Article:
Upon arrival in Singapore, claim your luggage first and then go to a special room next to the lost luggage department. There, produce the English health certificate to the staff. In the meantime, your dog is being transferred to a transit quarantine station where you may visit it.
The quarantine is a must for every pet arriving in Singapore, and lasts for 30 days. The dog is given a rabies shot, in addition to the one it had received in its country of origin, and observed for 30 days. If a dog proves to be healthy, it is returned to its owner, but should the veterinarian suspect it has rabies, the quarantine will be prolonged.
In the quarantine station, there are dogs of all kinds waiting for their masters, with their muzzles glued to the window. We went into our dog’s room – it was freezing in there, and the poor thing was lying on a plastic support. We asked the staff to give us back his cage with his toys and bedding and handed him some cookies but the dog was suffering from prostration and obviously did not understand what was going on.
We visited our dog every afternoon and had 15 minutes to walk him each time. The time slot has to be booked two days in advance and the walking timetable is pretty tight because the dogs mustn’t run into each other either in the corridors or outside. It was easier for owners with two dogs, who shared a room and could be walked together. If you have no time to come and walk your dog daily, hire a professional pet mover who will do it for you for a fee.
Every morning, the dogs are walked by a quarantine staff member, who noted down their wellbeing on a list on the wall of each dog’s room – whether they refused food or water. Water is changed regularly and feedings take place at precise hours. You can bring our own food for your dog. The quarantine staff is very caring: they genuinely love animals and tend to grow attached to them. In the reception area, there are displays with photos and thank you postcards from satisfied pet owners.
At 5.55 p.m. the PA system announces that the station is closing and everyone has to leave the premises. This is the most heart-rending moment, and you tend to ignore it. The dogs start rushing about, wailing, jumping and pressing their noses against the windows. But do not get upset or alarmed, for from our observation, the quarantine period will erased from your dog’s memory in a fortnight upon release.
You can visit your pet in the quarantine from Monday to Friday from 4 pm to 6 pm and Saturday from 2 m to 6 pm. For more information, visit: www.ava.gov.sg/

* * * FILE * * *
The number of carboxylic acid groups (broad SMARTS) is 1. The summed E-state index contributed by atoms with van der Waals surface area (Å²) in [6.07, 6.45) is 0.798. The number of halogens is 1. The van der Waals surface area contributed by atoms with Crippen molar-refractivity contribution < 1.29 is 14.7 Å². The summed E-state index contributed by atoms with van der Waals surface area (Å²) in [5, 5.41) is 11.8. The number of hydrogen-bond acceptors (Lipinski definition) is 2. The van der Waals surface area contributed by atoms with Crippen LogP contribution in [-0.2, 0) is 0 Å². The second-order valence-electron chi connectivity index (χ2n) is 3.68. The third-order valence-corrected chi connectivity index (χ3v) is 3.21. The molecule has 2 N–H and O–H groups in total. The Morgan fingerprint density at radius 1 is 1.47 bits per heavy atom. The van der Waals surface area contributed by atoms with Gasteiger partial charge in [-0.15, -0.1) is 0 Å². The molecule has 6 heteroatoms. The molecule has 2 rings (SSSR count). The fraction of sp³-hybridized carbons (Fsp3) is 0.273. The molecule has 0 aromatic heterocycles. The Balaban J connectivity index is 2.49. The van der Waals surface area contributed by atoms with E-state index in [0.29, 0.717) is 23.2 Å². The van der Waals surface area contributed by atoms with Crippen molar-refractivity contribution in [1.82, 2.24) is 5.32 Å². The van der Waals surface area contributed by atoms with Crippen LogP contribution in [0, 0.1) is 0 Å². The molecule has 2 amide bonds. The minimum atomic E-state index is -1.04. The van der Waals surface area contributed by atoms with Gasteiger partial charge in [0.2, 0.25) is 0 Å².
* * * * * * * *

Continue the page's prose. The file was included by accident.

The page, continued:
While your dog is in quarantine, find a place to live in Singapore. This is because for a dog to be released to you, you will need to submit a pet license, which can only be applied for online or at the AVA office after a housing lease is signed. Tell your realtor and potential landlords about your dog. My personal experience shows that it does not scare them off: the landlord would simply ask for a deposit as a guarantee against possible property damage incurred by your dog. At the end of your pet’s 30-day confinement, show the license at the quarantine station and bring your dog to your new home. By Elena Chigasova
Tips for Keeping Dogs in Singapore
- Traveling by public transport with your is not allowed, but there is a special taxi service for trips with pets. However, standard taxis will not normally reject carrying your dog, provided you have informed the operator about it when booking a taxi.
- Singapore is a very clean city. Dog owners here are obliged by law to pick up their dogs’ faeces from the streets. Special non-transparent plastic bags may be bought at any pet shop.
- When walking your dog, keep it on a leash at all times and prevent it from going near passersby because certain religions do not allow the touching of dogs, and all religions in Singapore are respected.
- There are special entertainment centres for dogs in Singapore, where they can play leash-free with each other.
- Due to Singapore’s hot and humid climate, dogs are prone to developing skin conditions. Local vets advise showering your dog once a week or every fortnight. Once a month, dogs have to be treated against insects.
“Designer” Canines are in Vogue in Singapore
In Singapore, mixed-breed dogs are growing in popularity. The reasons behind it are their somewhat bizarre but cute appearances and ability to not shed fur easily. The most well-known and sought-after cross-breed in Singapore is the Labradoodle (Labrador and poodle), which costs up to S$8,000. The hybrid originated in Australia in the 1970s, where Labradoodles were bred as guide dogs for allergy sufferers because they shed much less fur than Labradors, in addition to having a pleasant nature like poodles and an incredible intellect.
The once-mongrels-today-“designer”-dogs have no less fanciful names than their looks. There is the goldendoodle (a cross between the golden retriever and poodle), the peki-pom (Pekingese and Pomeranian), papshund (Papillion and dachshund), shih-chi (shih-tzu and Chihuahua) and Shetland spitz (Shetland sheepdog and Japanese spitz), among others.